Workers producing garments in Bangladesh for prominent UK high-street brands are grappling with the threat of starvation amid protests calling for higher wages. The ongoing demonstrations, which have turned increasingly violent, come in response to proposed changes to the country’s minimum wage for its four-million-strong garment workforce. Bangladesh, a major supplier to fast fashion brands, currently has one of the lowest minimum wages globally for garment workers, set at 8,000 taka (£60) since 2018. The government is suggesting a new minimum wage of 12,500 taka (£92) per month, which unions argue falls far short of the 23,000 taka (£170) needed to cover basic living costs given inflation and a cost of living crisis. The two-week review period before finalising the new minimum wage is expected to see further protests. Garment workers participating in the demonstrations in Dhaka assert that anything less than 23,000 taka a month would leave their families facing starvation. Some workers reported having to scavenge for food in fields and bins. Labor rights groups contend that, despite statements of support from fashion brands for higher wages, true change requires the brands to agree to pay more for their clothing orders. Brands such as Next, Asos, New Look, and Inditex (owner of Zara) issued a joint letter expressing support for wage developments. However, critics argue that these brands must take concrete action, including adjusting their prices to cover the increased labor costs. The Workers Rights Consortium emphasizes the necessity of brands paying factories and workers what it truly costs to produce clothing, rather than just expressing support in statements.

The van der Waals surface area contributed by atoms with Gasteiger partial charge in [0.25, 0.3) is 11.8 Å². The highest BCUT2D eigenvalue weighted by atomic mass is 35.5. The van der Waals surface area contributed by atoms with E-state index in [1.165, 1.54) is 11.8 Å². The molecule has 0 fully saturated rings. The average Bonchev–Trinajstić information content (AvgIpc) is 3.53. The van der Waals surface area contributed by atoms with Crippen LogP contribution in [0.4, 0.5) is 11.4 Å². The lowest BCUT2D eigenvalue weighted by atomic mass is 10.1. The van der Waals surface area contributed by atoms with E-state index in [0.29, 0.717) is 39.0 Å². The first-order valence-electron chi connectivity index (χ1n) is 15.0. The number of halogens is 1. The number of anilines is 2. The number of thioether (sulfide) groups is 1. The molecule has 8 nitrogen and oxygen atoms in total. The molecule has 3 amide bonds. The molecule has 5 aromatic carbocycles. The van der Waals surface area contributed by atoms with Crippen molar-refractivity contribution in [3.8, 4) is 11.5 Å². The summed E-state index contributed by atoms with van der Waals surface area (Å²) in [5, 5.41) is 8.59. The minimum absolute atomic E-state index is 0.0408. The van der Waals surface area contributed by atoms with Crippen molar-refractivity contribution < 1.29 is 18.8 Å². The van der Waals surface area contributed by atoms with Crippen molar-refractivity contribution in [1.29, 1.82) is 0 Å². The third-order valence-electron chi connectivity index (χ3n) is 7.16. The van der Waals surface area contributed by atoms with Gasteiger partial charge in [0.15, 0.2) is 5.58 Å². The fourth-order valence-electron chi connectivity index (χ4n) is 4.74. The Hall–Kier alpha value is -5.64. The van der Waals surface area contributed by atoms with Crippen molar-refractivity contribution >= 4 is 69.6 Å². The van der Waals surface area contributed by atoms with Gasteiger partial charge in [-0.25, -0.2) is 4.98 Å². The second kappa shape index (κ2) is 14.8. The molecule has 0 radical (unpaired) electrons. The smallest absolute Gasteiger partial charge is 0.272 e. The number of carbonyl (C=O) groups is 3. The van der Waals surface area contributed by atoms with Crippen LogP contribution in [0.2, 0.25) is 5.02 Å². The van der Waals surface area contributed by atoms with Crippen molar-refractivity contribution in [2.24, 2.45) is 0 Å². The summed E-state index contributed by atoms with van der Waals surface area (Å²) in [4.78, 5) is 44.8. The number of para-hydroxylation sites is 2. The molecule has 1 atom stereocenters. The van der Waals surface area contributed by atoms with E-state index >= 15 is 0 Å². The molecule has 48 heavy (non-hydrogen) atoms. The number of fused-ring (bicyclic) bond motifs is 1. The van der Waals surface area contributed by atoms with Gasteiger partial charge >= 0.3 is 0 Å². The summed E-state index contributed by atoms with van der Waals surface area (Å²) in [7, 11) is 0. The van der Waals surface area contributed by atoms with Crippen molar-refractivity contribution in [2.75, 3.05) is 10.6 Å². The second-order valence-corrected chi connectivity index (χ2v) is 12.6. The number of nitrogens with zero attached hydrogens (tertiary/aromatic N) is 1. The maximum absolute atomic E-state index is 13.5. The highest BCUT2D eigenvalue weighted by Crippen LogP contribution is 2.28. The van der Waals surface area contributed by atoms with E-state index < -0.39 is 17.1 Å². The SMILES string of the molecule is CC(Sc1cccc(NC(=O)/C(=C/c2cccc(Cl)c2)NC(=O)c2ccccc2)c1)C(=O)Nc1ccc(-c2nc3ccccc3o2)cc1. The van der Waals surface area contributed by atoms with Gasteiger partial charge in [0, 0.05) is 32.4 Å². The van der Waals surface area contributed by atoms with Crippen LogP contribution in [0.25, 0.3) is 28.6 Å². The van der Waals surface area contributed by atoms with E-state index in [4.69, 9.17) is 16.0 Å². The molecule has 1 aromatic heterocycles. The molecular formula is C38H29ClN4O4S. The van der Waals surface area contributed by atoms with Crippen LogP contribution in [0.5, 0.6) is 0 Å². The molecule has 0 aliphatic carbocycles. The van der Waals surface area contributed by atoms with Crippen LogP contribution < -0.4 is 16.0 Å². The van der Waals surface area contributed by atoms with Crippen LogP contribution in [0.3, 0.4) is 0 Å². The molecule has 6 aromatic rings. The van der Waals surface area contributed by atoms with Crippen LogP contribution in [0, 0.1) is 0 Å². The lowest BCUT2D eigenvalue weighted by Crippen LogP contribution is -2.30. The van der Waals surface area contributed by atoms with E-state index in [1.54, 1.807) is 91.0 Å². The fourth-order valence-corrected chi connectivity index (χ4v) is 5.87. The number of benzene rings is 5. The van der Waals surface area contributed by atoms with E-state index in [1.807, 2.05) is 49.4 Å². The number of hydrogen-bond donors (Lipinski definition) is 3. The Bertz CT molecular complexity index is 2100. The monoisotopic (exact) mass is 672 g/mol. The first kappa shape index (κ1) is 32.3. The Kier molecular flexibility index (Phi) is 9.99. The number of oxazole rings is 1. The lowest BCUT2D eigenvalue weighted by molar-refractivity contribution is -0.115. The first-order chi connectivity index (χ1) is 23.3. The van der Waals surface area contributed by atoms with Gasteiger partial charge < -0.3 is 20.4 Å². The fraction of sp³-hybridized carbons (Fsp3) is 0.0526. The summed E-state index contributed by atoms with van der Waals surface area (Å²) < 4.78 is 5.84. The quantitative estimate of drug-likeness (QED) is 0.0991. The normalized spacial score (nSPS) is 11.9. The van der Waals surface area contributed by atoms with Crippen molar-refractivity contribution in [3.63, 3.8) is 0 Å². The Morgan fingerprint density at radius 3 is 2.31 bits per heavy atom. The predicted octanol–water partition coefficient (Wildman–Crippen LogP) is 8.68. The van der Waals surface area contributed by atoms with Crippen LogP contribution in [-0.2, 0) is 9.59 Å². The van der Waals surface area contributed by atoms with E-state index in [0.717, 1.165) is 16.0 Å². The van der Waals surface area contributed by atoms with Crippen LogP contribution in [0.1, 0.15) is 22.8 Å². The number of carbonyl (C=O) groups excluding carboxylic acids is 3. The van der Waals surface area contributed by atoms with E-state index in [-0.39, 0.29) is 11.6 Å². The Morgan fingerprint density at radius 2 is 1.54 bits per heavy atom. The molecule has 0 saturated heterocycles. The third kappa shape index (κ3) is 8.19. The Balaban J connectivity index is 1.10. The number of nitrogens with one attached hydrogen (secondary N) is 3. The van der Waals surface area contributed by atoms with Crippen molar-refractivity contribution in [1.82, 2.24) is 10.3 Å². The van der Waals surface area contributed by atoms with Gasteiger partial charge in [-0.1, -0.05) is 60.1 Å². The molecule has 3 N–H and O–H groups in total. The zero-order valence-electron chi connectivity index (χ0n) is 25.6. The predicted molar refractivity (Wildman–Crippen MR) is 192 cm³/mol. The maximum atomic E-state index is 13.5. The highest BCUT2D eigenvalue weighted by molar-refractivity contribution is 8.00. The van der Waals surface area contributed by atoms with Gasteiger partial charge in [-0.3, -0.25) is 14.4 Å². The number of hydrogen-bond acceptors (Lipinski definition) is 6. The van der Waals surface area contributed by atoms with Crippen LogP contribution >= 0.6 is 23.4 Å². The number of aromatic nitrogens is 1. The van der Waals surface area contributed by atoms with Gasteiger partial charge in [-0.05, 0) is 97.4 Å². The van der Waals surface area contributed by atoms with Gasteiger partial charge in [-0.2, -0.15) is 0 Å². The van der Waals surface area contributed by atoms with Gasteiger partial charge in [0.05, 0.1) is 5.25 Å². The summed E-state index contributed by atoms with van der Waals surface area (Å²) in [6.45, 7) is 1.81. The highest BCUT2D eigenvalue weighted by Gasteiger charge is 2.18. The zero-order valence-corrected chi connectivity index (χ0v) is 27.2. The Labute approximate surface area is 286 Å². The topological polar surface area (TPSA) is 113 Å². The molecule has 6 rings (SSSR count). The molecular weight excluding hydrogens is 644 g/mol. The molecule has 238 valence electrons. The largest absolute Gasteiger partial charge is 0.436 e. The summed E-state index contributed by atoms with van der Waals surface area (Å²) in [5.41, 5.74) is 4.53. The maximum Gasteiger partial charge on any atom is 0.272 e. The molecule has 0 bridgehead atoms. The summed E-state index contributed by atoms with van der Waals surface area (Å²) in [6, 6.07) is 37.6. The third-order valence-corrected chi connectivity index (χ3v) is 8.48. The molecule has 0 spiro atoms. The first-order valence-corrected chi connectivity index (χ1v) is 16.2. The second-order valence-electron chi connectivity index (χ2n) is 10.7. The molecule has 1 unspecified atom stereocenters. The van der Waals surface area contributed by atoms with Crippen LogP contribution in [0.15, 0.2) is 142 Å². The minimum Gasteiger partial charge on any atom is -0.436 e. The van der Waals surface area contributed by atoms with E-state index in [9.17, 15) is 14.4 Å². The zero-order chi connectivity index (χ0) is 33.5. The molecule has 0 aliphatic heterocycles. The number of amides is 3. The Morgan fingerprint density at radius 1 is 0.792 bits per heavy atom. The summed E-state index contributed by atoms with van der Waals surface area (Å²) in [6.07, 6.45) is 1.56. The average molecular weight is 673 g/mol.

Repurposed article originally published in The Guardian